But that will always be the case. And I figure, now is as good a time as any.
     
  14. Facial Valued Senior Member

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    Venus is extremely difficult to explore by land. A hot atmosphere makes even the sturdiest built spacecraft like the Russian Venera fail in a matter of hours.
     
  15. Facial Valued Senior Member

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    Ah, excellent.
     
  16. eburacum45 Valued Senior Member

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    Actually Uranus and Neptune could be good places to colonise in the long run; if fusion power becomes available, the helium and deuterium of these gas giants could be extracted more easily than from the large heavy worlds of Jupiter and Saturn;
    there is enough oxygen, nitogen and hydrogen to support a large population using fusion energy, and carbon is also present as methane...
    we could inhabit the moons of these middle sized giant planets for billions of years until the Sun goes red giant.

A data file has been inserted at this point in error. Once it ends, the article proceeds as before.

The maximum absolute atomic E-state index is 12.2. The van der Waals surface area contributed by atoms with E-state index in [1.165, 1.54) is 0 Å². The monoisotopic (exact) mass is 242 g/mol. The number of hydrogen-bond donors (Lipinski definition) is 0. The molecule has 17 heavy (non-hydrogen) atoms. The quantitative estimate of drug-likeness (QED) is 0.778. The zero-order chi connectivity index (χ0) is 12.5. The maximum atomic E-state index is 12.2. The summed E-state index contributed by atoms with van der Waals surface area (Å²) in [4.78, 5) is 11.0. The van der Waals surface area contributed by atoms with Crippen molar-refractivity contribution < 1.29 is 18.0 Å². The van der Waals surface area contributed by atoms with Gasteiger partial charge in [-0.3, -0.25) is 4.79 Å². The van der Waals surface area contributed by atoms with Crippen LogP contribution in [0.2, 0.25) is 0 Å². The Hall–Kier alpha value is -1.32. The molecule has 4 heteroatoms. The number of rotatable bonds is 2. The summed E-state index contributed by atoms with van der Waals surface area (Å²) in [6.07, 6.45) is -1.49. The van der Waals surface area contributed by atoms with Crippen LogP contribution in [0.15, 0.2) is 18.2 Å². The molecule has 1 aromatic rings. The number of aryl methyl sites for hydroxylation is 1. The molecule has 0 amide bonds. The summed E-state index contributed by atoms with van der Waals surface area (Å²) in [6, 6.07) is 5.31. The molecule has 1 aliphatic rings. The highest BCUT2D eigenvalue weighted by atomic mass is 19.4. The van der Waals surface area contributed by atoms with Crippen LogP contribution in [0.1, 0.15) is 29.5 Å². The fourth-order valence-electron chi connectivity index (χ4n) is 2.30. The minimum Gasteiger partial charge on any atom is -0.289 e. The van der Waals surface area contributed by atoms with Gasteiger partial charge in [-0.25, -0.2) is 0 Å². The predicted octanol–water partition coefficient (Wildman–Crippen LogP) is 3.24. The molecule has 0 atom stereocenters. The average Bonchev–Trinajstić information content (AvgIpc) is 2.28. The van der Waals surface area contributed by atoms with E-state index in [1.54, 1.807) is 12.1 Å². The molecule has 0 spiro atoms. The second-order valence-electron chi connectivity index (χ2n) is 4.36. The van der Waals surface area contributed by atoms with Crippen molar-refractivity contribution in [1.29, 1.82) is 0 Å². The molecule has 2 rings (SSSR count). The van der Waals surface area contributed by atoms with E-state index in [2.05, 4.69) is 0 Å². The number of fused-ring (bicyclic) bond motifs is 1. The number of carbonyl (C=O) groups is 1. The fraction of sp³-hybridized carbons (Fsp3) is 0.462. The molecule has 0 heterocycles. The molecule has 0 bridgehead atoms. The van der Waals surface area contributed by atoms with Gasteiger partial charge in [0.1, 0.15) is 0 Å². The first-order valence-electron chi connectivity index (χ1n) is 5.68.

17. ElectricFetus Sanity going, going, gone Valued Senior Member

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    ya but there is not enough heavy elements.
     
  18. eburacum45 Valued Senior Member

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    True; the best source for heavy elements in the outer system is Io, essentially a rocky world amongst dozens of icy worlds.

    Another possible source of non-volatile elements is Miranda, which has been reassembled extensively following a major impact; some of the layers thus exposed may be heavy element bearing rock.
     
  19. Silas asimovbot Registered Senior Member

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    Why go to Mercury? Several reasons.